by Susan Huppert, The MARE Report
Connectivity is one of the most obvious and simple answers to ensure that seafarers are able to cope while on board, according to The Mission to Seafarers (MTS). MTS gets valuable feedback each quarter from their Happiness at Sea Index, launched in 2015.
MTS operates in 200 ports and 50 countries with a commitment to meeting the practical, emotional and spiritual needs of seafarers. Services provided include mental health, physical wellbeing, general working life and also family contact. MTS reviews the results of the Happiness at Sea Index quarterly to compare how things have changed over this period. The data remains anonymous so that seafarers can speak freely without risk to employment, a challenge common to seafarers.
We wanted to dig a bit deeper on one aspect of the Index – the importance of Internet at sea. With the help of MTS, we reached out to several seafarers to get feedback on how important Internet at sea is to them.
When an Indian captain responded to a question about Internet access at sea, he said the company provides limited Internet access for the crew while at sea. He mentioned bandwidth, the location of his ship and proximity to other ships as complications to access.
Though the ocean seems like a big place, it can actually get very congested in certain regions. To get a glimpse, check out Marine Traffic, a website which provides real-time information about ship locations around the world. On the website, the ships are color-coded for the direction they are traveling, type of vessel and other data. The map is densely colored with icons of ships. In many key places, there can be dozens or hundreds of ships in a relatively small radius. This proximity was one factor identified by the ship captain as a challenge to Internet access for his crew.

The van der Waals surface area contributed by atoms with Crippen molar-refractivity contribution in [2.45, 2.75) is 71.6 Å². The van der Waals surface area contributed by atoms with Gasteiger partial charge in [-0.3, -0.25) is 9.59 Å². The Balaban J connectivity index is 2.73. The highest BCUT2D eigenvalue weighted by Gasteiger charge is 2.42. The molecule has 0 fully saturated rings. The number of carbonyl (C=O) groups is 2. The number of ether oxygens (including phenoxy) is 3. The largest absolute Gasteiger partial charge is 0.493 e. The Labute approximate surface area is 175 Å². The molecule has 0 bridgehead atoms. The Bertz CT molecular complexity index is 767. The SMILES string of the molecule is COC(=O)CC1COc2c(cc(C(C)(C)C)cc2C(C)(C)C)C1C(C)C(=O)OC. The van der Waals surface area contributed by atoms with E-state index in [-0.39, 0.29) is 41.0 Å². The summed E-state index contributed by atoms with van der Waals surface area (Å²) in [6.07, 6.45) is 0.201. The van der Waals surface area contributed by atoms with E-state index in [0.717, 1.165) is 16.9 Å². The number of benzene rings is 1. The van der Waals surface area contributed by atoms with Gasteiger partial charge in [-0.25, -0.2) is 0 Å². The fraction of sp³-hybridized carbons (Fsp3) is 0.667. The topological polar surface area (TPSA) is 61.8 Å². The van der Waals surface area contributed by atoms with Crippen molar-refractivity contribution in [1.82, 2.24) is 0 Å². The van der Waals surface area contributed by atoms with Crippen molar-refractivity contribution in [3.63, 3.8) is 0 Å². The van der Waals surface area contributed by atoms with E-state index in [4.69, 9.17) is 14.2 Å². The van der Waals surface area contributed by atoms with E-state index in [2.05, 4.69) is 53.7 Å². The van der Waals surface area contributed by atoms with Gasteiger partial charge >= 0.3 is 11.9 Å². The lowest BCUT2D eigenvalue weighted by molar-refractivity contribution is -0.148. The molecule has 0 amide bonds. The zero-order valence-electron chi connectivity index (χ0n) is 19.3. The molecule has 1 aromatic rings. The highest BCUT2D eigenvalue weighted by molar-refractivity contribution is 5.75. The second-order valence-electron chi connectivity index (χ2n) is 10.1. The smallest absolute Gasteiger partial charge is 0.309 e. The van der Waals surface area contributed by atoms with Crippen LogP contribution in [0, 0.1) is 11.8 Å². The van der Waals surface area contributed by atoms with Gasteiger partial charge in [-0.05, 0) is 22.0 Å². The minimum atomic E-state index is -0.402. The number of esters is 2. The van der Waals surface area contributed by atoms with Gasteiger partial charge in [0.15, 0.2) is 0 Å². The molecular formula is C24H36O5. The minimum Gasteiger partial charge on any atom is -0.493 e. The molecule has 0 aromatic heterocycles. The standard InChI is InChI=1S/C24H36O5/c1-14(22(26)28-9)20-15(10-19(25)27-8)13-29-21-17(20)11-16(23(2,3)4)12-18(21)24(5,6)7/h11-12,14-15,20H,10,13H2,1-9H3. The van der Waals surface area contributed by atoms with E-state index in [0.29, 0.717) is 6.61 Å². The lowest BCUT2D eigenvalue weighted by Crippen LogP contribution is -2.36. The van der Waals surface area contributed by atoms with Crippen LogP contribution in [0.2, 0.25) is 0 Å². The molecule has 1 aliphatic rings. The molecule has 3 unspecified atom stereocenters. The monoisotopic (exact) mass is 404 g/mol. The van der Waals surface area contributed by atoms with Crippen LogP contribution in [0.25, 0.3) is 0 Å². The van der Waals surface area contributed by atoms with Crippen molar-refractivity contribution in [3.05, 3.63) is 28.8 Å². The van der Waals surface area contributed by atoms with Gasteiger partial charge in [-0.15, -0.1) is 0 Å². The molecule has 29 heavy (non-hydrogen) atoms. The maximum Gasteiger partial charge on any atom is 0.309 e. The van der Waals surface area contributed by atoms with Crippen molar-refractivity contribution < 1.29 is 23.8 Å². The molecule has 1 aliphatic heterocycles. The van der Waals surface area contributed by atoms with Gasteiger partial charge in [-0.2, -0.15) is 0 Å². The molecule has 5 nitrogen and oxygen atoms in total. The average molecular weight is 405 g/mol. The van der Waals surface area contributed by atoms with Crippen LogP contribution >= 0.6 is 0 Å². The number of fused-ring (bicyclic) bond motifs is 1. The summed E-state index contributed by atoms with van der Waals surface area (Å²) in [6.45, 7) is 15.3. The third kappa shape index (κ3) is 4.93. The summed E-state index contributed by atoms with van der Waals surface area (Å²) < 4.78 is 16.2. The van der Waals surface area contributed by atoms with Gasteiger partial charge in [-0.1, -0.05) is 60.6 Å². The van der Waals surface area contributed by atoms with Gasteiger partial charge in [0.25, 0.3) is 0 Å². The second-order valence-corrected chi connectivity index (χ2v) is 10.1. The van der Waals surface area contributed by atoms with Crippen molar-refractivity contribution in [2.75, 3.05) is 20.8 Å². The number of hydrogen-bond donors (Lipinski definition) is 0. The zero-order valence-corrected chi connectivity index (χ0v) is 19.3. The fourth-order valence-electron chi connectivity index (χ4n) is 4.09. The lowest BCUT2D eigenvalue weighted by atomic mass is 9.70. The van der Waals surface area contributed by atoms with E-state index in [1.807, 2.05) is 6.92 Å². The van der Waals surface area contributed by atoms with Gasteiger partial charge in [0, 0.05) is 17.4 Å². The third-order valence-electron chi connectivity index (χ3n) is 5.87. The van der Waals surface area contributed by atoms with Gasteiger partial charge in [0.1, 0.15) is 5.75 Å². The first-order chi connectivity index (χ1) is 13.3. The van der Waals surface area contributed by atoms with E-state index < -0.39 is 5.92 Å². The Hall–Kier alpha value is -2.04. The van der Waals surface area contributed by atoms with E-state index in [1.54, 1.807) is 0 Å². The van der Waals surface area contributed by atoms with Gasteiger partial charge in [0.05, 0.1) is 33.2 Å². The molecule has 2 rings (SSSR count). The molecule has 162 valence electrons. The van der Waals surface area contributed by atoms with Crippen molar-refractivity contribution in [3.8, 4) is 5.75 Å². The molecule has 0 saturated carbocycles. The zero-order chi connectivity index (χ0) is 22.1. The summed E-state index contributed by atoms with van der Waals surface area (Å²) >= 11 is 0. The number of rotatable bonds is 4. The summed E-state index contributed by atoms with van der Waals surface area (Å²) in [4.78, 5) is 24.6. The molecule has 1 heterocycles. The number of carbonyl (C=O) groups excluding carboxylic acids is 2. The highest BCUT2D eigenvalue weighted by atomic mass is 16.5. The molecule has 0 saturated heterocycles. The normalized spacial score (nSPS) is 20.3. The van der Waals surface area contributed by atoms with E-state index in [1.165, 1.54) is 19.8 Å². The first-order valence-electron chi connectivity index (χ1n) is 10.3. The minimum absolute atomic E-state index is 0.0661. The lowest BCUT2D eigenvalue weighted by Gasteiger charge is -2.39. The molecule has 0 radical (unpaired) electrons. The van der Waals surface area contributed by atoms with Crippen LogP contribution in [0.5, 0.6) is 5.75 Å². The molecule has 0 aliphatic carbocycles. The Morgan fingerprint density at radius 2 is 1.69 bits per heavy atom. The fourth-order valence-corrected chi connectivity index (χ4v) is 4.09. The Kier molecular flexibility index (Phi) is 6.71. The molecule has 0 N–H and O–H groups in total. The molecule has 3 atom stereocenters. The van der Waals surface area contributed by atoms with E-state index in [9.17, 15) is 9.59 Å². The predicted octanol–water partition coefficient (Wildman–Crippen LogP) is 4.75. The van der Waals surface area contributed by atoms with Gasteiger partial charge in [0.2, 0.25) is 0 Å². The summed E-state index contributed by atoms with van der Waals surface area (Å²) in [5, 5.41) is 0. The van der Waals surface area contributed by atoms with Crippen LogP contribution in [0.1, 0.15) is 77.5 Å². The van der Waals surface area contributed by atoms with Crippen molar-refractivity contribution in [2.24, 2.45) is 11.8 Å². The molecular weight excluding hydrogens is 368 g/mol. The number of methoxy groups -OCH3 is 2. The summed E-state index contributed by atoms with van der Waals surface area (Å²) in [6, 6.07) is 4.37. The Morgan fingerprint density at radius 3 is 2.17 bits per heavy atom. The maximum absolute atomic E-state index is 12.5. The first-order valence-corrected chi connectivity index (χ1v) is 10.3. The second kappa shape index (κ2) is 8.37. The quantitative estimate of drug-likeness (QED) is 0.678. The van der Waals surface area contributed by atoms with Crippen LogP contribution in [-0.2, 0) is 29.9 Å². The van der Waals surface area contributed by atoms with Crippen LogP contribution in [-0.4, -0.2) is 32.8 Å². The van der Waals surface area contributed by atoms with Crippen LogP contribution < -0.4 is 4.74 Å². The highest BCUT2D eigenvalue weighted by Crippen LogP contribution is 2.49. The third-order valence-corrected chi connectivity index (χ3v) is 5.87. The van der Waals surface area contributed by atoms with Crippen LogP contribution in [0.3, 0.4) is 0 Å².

Another seafarer, Thapa, has a 12-year career at sea. He currently serves on an LNG vessel. As a captain, he describes the personal impact working at sea with limited Internet has for him as a father. He writes:
“I have a small child and being away and disconnected from my wife and child is hard. I want my child to as least see their father sometimes.”
“I am fortunate because of my rank to have better internet access than most of the rest of the crew. Better internet access would allow all the crew to contact their families more freely as well as receive news from home and possibly fully use applications like WhatsApp and KakaoTalk.”
The global pandemic producing seriously ill family members, storms at sea and typhoons at home, lack of shore leave and minimal Internet access all take their cumulative toll on the seafarers of the world. Compound these pressures with the innate danger of the work at sea and you have a workforce of essential workers who deserve to be clearly connected to their homes while serving others.
Manav, a third officer from India explains his situation:
“Internet is very slow. Sometimes there is no connection at all. I would be more at ease if I had Internet while at sea communicating with my family and friends. I have a fiancé and I would like to be able to communicate more frequently with her about our plans.”
A Greek seafarer on a container ship provided his feedback while docked at the Port of Houston, Texas. He serves as a security person and sums up why free Internet access for seafarers while at sea is critically important.
The following is his written response:
“We live tough and isolated lives while at sea. Communication with home makes the life we choose at sea a bit better. We don’t feel ‘alone’. It is very good for one’s mentality and psychology to communicate daily with loved ones back home. We need real access to cheap or free communication onboard. It is hard life on board, hazardous tasks, homesickness and loneliness. It is one of the first things that you will hear from all of us, seafaring is not for the weak.”
Though each seafarer has a different perspective, all point to the importance of the Internet at sea and the valuable voice of The Mission to Seafarers and other seafarers’ missions in supporting their connectivity.
Image: David Rider/NAMMA Flickr